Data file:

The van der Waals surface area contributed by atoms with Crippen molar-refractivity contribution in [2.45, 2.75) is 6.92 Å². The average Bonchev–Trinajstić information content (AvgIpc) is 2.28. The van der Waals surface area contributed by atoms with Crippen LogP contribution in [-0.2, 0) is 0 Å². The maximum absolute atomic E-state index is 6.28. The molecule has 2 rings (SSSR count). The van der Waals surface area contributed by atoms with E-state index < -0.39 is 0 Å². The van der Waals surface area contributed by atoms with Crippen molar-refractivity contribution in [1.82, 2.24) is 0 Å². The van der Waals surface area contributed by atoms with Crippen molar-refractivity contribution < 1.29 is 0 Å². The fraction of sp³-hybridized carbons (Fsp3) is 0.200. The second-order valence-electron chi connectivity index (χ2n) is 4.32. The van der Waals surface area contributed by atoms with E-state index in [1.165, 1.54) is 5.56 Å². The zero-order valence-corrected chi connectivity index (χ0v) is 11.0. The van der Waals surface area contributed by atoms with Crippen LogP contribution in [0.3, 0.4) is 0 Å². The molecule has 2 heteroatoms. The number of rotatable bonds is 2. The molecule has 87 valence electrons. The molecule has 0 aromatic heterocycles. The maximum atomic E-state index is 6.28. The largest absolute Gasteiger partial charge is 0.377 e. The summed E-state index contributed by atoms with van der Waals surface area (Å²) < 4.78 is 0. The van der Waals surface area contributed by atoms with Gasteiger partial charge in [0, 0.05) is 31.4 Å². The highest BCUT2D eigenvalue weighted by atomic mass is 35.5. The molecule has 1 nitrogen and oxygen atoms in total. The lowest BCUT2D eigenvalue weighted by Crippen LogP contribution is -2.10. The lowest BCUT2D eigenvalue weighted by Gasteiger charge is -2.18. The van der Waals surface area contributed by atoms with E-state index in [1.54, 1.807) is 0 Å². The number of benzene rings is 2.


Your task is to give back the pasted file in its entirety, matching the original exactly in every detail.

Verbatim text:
The van der Waals surface area contributed by atoms with Crippen molar-refractivity contribution in [2.45, 2.75) is 6.92 Å². The average Bonchev–Trinajstić information content (AvgIpc) is 2.28. The van der Waals surface area contributed by atoms with Crippen LogP contribution in [-0.2, 0) is 0 Å². The maximum absolute atomic E-state index is 6.28. The molecule has 2 rings (SSSR count). The van der Waals surface area contributed by atoms with E-state index < -0.39 is 0 Å². The van der Waals surface area contributed by atoms with Crippen molar-refractivity contribution in [1.82, 2.24) is 0 Å². The van der Waals surface area contributed by atoms with Crippen molar-refractivity contribution < 1.29 is 0 Å². The fraction of sp³-hybridized carbons (Fsp3) is 0.200. The second-order valence-electron chi connectivity index (χ2n) is 4.32. The van der Waals surface area contributed by atoms with E-state index in [1.165, 1.54) is 5.56 Å². The zero-order valence-corrected chi connectivity index (χ0v) is 11.0. The van der Waals surface area contributed by atoms with Crippen LogP contribution in [0.3, 0.4) is 0 Å². The molecule has 2 heteroatoms. The number of rotatable bonds is 2. The molecule has 87 valence electrons. The molecule has 0 aromatic heterocycles. The maximum atomic E-state index is 6.28. The largest absolute Gasteiger partial charge is 0.377 e. The summed E-state index contributed by atoms with van der Waals surface area (Å²) < 4.78 is 0. The van der Waals surface area contributed by atoms with Gasteiger partial charge in [0, 0.05) is 31.4 Å². The highest BCUT2D eigenvalue weighted by atomic mass is 35.5. The molecule has 1 nitrogen and oxygen atoms in total. The lowest BCUT2D eigenvalue weighted by Crippen LogP contribution is -2.10. The lowest BCUT2D eigenvalue weighted by Gasteiger charge is -2.18. The van der Waals surface area contributed by atoms with E-state index in [1.54, 1.807) is 0 Å². The number of benzene rings is 2.